Wall Street Bias In Estimating Corporate Earnings

Includes: AAPL, GOOG, IBM, MAN
by: Gideon Vigderhous

Investors who buy stocks to beat the Street should ask themselves if beating the Street is really a big deal. A close statistical examination of Wall Street's consensus earnings estimates suggests that analysts' estimates are very frequently too low-much more frequently than could happen by chance.

Take IBM (NYSE:IBM), a stock that is closely followed by 23 analysts in the last quarter. Their consensus has underestimated IBM's earnings in every one of the last 24 quarters. Another example is Apple (NASDAQ:AAPL). In the last 24 quarters, analysts underestimated the earnings 23 times and only for the fourth quarter of 2011 did they overestimate the earnings.

An analysis of the earnings estimates of 2850 companies during the period 2011-2012 indicated that the bias (underestimates of the earnings) is statistically significant at the 99% confidence level. The bias indicates that Wall Street analysts underestimated the earnings by an average of 5.7 cents per share (calculated as the average difference between the actual earnings reported and the Wall Street consensus estimate). About 62.3% of earnings reported during the period 2011-2012 were able to beat the consensus estimate calculated no earlier than five days prior to the earnings announcement.

In a research paper titled "Self-Fulfilling Stock Recommendations," scholars from Purdue and the London School of Economics criticized analysts because they have a vested interest to report low or high earning forecasts with a view to enhance their own recommendations for buying or selling stocks. The lower the earnings estimate, the more likely the stock will increase in price due to "earnings surprise" or, similarly, the higher the earnings estimate, the more likely the stock will decline because of "missing" Wall Street estimates.

From a statistical point of view, one should realize that the consensus estimate is an average that will be affected by the number of analysts who cover a given stock and their diversity of opinion. Many Wall Street stocks are covered by only one or two analysts: Using their consensus value could be like putting one leg in hot water and the other in cold water and concluding that you feel fine.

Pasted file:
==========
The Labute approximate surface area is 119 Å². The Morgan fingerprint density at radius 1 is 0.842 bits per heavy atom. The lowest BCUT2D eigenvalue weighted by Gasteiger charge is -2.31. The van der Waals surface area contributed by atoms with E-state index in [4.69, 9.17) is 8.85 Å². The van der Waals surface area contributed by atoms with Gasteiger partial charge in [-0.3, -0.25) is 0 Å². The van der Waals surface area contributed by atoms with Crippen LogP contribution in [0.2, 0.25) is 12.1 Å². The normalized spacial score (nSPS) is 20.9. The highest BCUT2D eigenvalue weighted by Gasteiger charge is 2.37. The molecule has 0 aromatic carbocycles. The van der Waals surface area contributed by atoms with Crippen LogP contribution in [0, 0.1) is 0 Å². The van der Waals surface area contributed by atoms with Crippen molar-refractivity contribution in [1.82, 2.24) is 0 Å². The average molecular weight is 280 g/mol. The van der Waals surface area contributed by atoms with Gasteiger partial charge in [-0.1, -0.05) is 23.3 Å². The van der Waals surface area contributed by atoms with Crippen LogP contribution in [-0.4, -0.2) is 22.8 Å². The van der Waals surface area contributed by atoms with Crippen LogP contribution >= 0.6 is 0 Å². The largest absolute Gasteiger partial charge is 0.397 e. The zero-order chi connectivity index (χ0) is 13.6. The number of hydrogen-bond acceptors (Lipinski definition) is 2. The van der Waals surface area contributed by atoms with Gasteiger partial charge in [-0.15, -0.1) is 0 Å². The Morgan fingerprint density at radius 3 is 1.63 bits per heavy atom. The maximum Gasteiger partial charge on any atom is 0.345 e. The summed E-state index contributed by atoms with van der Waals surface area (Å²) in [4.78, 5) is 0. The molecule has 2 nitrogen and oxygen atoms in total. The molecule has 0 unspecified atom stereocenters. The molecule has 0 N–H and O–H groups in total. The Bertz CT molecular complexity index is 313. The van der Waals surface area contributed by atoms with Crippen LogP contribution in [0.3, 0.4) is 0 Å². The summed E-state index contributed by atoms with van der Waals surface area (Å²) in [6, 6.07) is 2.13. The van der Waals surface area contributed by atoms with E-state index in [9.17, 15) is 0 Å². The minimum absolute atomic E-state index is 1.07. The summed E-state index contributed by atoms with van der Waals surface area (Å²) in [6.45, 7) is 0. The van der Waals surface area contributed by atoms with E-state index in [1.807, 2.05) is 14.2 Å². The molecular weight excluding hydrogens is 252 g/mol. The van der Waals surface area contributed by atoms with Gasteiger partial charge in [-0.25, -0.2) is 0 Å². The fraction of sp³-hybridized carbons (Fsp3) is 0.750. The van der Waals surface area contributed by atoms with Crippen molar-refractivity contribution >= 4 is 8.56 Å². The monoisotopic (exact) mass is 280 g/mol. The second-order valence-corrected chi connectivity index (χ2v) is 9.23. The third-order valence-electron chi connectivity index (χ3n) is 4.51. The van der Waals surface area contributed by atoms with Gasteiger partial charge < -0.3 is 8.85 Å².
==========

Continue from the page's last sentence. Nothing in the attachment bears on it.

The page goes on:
Given these findings indicating a potential opportunity, the next step in the research was to explore if this bias could be reduced by using statistical methods. The objective was to predict the future using data in hand. Using advanced statistical methods combining regression analysis of earnings per share and moving averages of past errors produced less error than the analysts. We have developed the adjusted earning model using 2/3 of the database as a test and 1/3 of the data as a validation sample. The results indicate that when our adjusted forecast was greater than Wall Street's estimate by 0.04, 0.05 and 0.06 cents, the respective returns were 1.8%, 2% and 2.6% return. These returns were for a short term obtained for a 3 day investment where a stock was purchased a day prior to the earnings announcement and sold a day after the earnings were announced and if annualized would be a large number. This was necessary since some stocks report the earnings before the market opens and others during or after hours.

In evaluating the above return, one should be aware that market reaction to earning results depends on other factors as well, such as meeting revenue estimates and corporate guidance.

The above results make it possible to forecast earnings "surprises," which are Wall Street's favorite explanation for sudden moves in prices of individual stocks.